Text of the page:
Fight Traffic Ticket in North Carolina

SUMMARY: How to Fight a North Carolina Traffic Ticket

To plead "not guilty" and fight your NC traffic ticket, you'll need to schedule a court hearing.

For specific instructions on fighting your moving violation, refer to your traffic ticket or contact the appropriate county court.

Keep reading this page to learn how to fight your traffic ticket in North Carolina.

Fighting Your NC Traffic Ticket

You have several plea options in North Carolina:

  • Guilty.
  • No contest (nolo contendere).
  • Not guilty.

Regardless of how you plea, you must enter it with the traffic court before the appearance date on your NC traffic ticket. If you've lost your ticket, visit our section on Lost Traffic Tickets.

Pay Ticket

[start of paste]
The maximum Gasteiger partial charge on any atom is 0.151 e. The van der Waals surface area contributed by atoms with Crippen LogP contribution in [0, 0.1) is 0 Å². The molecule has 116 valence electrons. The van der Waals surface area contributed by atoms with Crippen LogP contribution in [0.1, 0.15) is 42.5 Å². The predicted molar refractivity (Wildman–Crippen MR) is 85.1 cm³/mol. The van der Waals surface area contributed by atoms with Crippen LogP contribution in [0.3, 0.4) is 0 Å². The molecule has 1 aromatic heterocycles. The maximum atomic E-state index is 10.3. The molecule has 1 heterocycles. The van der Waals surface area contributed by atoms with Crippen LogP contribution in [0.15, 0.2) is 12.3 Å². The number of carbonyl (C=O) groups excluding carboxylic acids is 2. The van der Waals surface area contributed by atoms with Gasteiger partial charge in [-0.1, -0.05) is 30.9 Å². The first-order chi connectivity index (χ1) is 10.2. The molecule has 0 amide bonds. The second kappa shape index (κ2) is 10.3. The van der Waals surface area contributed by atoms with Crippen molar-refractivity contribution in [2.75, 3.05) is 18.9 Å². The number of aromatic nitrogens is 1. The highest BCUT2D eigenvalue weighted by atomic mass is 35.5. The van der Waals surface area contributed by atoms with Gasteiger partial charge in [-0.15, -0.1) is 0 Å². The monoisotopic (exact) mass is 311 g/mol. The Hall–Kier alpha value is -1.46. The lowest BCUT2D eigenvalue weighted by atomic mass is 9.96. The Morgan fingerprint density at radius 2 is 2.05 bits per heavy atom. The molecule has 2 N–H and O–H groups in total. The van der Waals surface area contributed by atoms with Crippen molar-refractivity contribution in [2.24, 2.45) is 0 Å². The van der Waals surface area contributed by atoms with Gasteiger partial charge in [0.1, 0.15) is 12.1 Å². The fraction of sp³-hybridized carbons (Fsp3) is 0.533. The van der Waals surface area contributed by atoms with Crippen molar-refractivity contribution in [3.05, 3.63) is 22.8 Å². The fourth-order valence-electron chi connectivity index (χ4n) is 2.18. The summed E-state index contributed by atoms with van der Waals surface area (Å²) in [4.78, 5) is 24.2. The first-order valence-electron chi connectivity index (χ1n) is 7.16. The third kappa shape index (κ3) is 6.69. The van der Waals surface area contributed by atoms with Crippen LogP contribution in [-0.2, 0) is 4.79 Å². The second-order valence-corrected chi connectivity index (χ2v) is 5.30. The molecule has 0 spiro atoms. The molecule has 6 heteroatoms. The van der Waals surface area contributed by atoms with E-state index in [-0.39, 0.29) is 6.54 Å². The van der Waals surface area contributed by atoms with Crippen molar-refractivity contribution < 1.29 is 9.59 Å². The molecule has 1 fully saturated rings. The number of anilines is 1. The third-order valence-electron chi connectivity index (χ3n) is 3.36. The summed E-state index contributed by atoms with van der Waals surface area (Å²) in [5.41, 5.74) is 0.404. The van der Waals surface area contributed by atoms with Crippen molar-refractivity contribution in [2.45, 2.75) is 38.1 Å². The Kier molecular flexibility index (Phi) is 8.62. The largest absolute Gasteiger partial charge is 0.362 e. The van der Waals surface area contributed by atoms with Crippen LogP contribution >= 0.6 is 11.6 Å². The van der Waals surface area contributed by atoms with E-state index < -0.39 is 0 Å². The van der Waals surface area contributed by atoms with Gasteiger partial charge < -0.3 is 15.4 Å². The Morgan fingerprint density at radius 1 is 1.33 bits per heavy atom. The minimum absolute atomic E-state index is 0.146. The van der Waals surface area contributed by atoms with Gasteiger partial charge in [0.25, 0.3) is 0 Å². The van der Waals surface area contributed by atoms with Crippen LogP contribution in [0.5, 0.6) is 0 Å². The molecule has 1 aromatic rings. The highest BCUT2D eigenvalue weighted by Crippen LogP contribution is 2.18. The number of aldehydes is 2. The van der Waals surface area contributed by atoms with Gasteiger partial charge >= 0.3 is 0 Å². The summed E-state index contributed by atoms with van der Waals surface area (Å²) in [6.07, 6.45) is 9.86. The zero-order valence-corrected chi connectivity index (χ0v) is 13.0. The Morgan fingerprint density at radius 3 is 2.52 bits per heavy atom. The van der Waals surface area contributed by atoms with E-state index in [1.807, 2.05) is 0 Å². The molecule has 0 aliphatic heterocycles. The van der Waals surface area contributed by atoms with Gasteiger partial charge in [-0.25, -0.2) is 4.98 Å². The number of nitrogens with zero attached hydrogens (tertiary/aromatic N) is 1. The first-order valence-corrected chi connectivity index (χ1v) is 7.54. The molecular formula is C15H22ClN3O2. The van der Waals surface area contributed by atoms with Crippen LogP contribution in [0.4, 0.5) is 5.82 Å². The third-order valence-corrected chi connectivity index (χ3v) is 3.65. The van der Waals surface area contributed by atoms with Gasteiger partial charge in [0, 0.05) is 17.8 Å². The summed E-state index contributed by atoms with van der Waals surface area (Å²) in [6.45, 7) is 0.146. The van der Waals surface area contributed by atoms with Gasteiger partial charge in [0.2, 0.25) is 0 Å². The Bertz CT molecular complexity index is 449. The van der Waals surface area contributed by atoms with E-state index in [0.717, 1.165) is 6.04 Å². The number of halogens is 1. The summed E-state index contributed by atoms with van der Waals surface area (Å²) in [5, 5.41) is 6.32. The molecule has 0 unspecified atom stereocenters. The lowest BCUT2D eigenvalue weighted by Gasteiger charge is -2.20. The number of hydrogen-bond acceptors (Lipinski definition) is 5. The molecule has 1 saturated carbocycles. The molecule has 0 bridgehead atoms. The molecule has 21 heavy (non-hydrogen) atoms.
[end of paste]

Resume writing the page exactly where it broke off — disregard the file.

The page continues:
(Plead Guilty or No Contest)

  • Pay the fine.
  • Plea bargain for a reduced charge.
  • Receive points on your driving record.
  • Incur possible jump in auto insurance rates.
  • Possible option to attend driver improvement school.

Learn more about
paying your traffic ticket »

Fight Ticket
(Plead Not Guilty)

  • Challenge traffic ticket via trial.
  • Enter not guilty plea and then request for a Prayer for Judgment Continued (PJC).
  • Possibly lose option to plea bargain for lesser charges.
  • Have charges dismissed; pay court and legal fees.
  • Be found guilty; pay fines, court and legal fees.

Learn more below.

What It Means to Fight Your NC Traffic Ticket

If you opt against paying your North Carolina traffic ticket (an admission of guilt), you can appear in court and fight the charge.